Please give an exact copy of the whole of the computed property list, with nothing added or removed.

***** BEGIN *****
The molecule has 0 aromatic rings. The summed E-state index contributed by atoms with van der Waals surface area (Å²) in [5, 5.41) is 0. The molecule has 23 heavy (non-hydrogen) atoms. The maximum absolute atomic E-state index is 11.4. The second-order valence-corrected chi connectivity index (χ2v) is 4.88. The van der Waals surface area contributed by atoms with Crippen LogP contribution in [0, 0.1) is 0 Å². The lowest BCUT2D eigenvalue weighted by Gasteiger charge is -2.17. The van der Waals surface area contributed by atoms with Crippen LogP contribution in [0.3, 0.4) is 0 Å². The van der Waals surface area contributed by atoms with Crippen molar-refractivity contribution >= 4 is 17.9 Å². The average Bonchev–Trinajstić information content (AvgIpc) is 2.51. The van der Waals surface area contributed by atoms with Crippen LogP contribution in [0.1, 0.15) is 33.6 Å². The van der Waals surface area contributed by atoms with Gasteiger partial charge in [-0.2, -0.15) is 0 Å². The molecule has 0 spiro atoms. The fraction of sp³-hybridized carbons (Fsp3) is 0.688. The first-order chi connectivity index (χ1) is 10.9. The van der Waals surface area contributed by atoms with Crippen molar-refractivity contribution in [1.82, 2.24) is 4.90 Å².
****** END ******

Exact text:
The molecule has 0 aromatic rings. The summed E-state index contributed by atoms with van der Waals surface area (Å²) in [5, 5.41) is 0. The molecule has 23 heavy (non-hydrogen) atoms. The maximum absolute atomic E-state index is 11.4. The second-order valence-corrected chi connectivity index (χ2v) is 4.88. The van der Waals surface area contributed by atoms with Crippen LogP contribution in [0, 0.1) is 0 Å². The lowest BCUT2D eigenvalue weighted by Gasteiger charge is -2.17. The van der Waals surface area contributed by atoms with Crippen LogP contribution in [0.3, 0.4) is 0 Å². The van der Waals surface area contributed by atoms with Crippen molar-refractivity contribution >= 4 is 17.9 Å². The average Bonchev–Trinajstić information content (AvgIpc) is 2.51. The van der Waals surface area contributed by atoms with Crippen LogP contribution in [0.1, 0.15) is 33.6 Å². The van der Waals surface area contributed by atoms with Gasteiger partial charge in [-0.2, -0.15) is 0 Å². The molecule has 0 spiro atoms. The fraction of sp³-hybridized carbons (Fsp3) is 0.688. The first-order chi connectivity index (χ1) is 10.9. The van der Waals surface area contributed by atoms with Crippen molar-refractivity contribution in [1.82, 2.24) is 4.90 Å².